and forth; and then the cheering starts for the next song - Jealous
Guy. John Lennon is still remembered and loved.
Editions of You - crowd is really dancing now - some dance
pogo style, not much room for anything else. And we all do the "wooo".
(No Virginia Plain). Everyone on stage seems very happy with the
response tonight.. so there's more!
Love Is the Drug - arms of the crowd pump out as we all
sing,"Love is,love is the drug". Do the Strand
- Bryan is having a great time, and seems to give the feathered
dancers an especially long lingering leer as he accepts the crowd's
applause at the end (you naughty boy!). For Your Pleasure
- yes,we were pleased.
Few more notes - so obvious that the crowd was so much better
than Tuesday, that Bryan seemed to play with us, taking those extra
big, showy kind of bows, repeatedly. And then cupping his hand to
his ear to get the crowd to roar even louder, or going off to the
sides to get those people into the action - and they stood and roared
back their approval of that move.
Even the weather was perfect - the stage and most of the seats
are covered by a big tent, but if it's raining it's just kind of
miserable at this facility. A fairly hot day led to a warm evening,with
gorgeous views of the harbor for all to see as we walked around
before the show. I have it as a 95 minute set. I loved it. And I
think they loved the response from the crowd.
weve waited some 18 years for these folks
to tour again. And though it was a spectacularly glitzy, sometimes
stunningly progressive show, one would think that more than 90 minutes
of musical strolling down memory lane (including encore) was called
for. Oh well, at least theyre back hopefully for good.
This was my first exposure to Roxy Music, and Im thankful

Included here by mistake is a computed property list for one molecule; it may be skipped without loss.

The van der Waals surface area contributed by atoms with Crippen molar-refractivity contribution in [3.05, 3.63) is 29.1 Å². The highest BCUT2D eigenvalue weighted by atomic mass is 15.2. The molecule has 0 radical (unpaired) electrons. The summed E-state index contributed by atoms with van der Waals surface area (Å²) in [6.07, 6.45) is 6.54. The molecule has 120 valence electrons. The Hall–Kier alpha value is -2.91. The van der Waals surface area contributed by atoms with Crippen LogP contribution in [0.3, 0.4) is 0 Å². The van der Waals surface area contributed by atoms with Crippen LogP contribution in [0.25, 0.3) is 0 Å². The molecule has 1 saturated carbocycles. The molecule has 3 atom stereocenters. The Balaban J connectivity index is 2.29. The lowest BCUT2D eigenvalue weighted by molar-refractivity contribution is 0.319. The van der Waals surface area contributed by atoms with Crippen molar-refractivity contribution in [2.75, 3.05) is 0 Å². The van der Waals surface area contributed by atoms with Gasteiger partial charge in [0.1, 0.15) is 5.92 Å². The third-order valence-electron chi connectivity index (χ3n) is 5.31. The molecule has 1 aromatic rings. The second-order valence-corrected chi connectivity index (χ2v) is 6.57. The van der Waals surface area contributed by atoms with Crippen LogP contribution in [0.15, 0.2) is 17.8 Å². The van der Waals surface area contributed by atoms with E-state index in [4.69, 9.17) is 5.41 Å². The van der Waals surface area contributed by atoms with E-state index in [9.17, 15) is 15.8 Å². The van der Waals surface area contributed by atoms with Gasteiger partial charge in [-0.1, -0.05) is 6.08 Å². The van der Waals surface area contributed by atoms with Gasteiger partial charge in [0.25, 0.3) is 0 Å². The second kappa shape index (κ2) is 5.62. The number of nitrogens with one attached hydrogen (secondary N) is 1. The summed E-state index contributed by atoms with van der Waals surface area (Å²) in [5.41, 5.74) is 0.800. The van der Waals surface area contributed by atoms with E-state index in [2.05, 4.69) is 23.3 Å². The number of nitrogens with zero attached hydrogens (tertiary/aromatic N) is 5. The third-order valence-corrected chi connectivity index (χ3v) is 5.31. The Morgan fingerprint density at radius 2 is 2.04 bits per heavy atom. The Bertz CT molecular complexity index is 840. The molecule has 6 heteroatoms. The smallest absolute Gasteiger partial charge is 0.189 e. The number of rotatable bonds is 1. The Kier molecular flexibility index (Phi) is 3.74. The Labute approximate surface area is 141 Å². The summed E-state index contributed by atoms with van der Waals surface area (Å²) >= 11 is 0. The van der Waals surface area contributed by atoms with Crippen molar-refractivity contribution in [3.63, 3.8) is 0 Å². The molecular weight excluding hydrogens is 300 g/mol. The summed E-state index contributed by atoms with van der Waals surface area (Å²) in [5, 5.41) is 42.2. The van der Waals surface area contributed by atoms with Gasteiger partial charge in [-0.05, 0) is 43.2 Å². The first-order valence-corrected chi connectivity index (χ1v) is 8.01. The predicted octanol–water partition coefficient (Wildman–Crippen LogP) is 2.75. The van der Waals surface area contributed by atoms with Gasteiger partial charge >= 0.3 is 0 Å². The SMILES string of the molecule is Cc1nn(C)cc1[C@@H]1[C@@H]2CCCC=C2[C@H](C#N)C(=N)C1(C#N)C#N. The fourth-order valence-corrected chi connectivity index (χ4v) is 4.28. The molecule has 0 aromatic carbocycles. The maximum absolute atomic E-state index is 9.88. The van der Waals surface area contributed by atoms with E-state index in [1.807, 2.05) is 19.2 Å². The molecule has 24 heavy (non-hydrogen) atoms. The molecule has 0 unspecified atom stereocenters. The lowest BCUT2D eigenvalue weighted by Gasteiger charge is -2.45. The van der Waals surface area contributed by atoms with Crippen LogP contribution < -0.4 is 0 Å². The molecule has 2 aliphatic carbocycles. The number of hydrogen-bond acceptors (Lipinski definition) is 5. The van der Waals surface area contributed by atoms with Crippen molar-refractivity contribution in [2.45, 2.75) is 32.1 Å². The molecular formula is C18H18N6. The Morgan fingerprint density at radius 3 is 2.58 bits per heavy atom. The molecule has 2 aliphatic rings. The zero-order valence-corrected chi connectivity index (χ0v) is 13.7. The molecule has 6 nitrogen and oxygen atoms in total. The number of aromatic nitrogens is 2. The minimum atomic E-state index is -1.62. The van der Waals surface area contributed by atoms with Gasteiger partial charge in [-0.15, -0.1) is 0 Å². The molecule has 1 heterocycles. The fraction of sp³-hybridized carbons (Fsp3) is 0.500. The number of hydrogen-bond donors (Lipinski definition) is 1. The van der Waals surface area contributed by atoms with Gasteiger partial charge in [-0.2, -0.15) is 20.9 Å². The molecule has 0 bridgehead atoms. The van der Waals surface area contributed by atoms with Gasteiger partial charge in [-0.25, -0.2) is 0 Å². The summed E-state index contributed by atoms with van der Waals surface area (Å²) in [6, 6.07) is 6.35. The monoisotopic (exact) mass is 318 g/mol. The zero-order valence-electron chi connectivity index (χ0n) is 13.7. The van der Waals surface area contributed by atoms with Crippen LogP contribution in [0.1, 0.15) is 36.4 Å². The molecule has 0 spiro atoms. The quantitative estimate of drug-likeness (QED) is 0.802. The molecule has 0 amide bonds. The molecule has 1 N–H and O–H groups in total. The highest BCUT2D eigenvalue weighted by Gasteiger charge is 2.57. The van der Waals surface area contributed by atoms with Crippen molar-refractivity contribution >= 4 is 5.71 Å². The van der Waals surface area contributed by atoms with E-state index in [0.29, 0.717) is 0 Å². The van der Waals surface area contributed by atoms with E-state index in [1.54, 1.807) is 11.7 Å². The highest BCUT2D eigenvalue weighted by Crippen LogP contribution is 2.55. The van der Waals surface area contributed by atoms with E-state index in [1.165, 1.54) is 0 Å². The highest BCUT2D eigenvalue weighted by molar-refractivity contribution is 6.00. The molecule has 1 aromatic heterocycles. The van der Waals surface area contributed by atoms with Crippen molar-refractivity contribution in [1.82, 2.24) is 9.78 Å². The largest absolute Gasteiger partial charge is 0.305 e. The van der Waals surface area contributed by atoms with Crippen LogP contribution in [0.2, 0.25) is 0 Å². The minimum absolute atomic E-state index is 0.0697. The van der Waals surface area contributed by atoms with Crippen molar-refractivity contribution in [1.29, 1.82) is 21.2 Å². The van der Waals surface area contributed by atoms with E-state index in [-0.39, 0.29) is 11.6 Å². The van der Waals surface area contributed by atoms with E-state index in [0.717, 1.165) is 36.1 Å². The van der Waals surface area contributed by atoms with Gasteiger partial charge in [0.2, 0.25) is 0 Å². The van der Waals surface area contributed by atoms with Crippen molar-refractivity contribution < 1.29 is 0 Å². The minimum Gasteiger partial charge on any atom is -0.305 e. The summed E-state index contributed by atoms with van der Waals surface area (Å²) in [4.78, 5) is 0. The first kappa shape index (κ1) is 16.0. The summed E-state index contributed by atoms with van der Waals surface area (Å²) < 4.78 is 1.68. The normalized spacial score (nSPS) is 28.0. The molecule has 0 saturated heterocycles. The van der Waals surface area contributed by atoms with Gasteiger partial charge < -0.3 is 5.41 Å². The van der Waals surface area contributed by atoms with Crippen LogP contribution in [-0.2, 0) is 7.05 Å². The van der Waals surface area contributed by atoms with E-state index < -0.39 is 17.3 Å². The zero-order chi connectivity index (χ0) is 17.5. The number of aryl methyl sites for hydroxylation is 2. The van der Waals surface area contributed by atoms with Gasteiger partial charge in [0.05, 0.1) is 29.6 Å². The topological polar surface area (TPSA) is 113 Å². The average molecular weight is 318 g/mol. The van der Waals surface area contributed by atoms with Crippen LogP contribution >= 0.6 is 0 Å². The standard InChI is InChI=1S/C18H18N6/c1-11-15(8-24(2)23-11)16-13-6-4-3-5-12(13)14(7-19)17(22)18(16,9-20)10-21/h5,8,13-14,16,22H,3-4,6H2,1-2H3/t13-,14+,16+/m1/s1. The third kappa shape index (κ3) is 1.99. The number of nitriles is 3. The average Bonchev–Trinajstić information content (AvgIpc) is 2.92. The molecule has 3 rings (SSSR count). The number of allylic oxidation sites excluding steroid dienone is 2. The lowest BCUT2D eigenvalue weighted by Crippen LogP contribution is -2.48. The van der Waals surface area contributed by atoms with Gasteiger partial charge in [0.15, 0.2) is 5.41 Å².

to report that this concert was much more substantative than simply
watching a nattily clad Bryan Ferry croon away plaintively at center
stage. Of course, we had plenty of that in this greatest-hits package,
but the nine-piece backing band including guitarist Phil
Manzanera really fleshed things out and propelled the performance
to stunning heights.
Joining Ferry and Manzanera from prior Roxy incarnations was sax
player Andy Mackay and drummer Paul Thompson. Assuming the Eddie
Jobson slot on violin and keyboards was the young Lucy Wilkins,
whose passionate solo during "Out of the Blue" brought
the crowd to its feet.
This was a flashy, big-time production, complete with rear-screen
projections, creative lighting effects and four dancing girls. Roxy
has a very retro-hip, very "British" vibe to its formalized
romantic style of progressive rock. Of course, the suave Ferry held
court (through various suitcoat changes), delivering the likes of
"Avalon," "Both Ends Burning," "Street
Life" and the requisite "Love is the Drug" in fine
voice. Creative instrumental passages led by Wilkins, Mackay, Manzanera
and pianist Colin Good did more than enough to soothe the proggy
beast in this reviewer.
Might some new studio Roxy be in the cards? Perhaps a live album
from this tour? We can only hope. Meanwhile, catch em live,
if you can.
John Collinge, Progression